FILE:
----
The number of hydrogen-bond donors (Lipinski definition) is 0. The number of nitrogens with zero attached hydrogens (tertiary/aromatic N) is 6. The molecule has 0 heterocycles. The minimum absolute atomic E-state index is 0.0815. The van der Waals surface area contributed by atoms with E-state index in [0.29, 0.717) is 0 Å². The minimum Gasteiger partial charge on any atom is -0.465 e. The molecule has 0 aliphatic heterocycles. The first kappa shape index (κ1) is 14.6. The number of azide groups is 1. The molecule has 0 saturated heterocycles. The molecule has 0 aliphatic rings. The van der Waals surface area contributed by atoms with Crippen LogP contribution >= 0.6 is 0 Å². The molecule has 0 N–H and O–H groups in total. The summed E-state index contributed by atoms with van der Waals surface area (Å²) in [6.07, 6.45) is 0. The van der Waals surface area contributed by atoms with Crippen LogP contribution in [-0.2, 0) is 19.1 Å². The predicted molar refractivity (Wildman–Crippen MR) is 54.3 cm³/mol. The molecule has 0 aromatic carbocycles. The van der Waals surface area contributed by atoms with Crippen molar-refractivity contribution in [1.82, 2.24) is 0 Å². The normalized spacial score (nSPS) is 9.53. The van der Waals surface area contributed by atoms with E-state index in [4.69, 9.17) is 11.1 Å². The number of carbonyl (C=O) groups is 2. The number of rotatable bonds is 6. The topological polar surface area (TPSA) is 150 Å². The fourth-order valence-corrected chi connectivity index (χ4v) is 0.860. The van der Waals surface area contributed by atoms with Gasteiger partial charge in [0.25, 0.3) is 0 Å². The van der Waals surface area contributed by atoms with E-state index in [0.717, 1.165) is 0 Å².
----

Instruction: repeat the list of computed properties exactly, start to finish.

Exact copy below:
The number of hydrogen-bond donors (Lipinski definition) is 0. The number of nitrogens with zero attached hydrogens (tertiary/aromatic N) is 6. The molecule has 0 heterocycles. The minimum absolute atomic E-state index is 0.0815. The van der Waals surface area contributed by atoms with E-state index in [0.29, 0.717) is 0 Å². The minimum Gasteiger partial charge on any atom is -0.465 e. The molecule has 0 aliphatic heterocycles. The first kappa shape index (κ1) is 14.6. The number of azide groups is 1. The molecule has 0 saturated heterocycles. The molecule has 0 aliphatic rings. The van der Waals surface area contributed by atoms with Crippen LogP contribution >= 0.6 is 0 Å². The molecule has 0 N–H and O–H groups in total. The summed E-state index contributed by atoms with van der Waals surface area (Å²) in [6.07, 6.45) is 0. The van der Waals surface area contributed by atoms with Crippen LogP contribution in [-0.2, 0) is 19.1 Å². The predicted molar refractivity (Wildman–Crippen MR) is 54.3 cm³/mol. The molecule has 0 aromatic carbocycles. The van der Waals surface area contributed by atoms with Crippen molar-refractivity contribution in [1.82, 2.24) is 0 Å². The normalized spacial score (nSPS) is 9.53. The van der Waals surface area contributed by atoms with E-state index in [4.69, 9.17) is 11.1 Å². The number of carbonyl (C=O) groups is 2. The number of rotatable bonds is 6. The topological polar surface area (TPSA) is 150 Å². The fourth-order valence-corrected chi connectivity index (χ4v) is 0.860. The van der Waals surface area contributed by atoms with Gasteiger partial charge in [0.25, 0.3) is 0 Å². The van der Waals surface area contributed by atoms with E-state index in [0.717, 1.165) is 0 Å².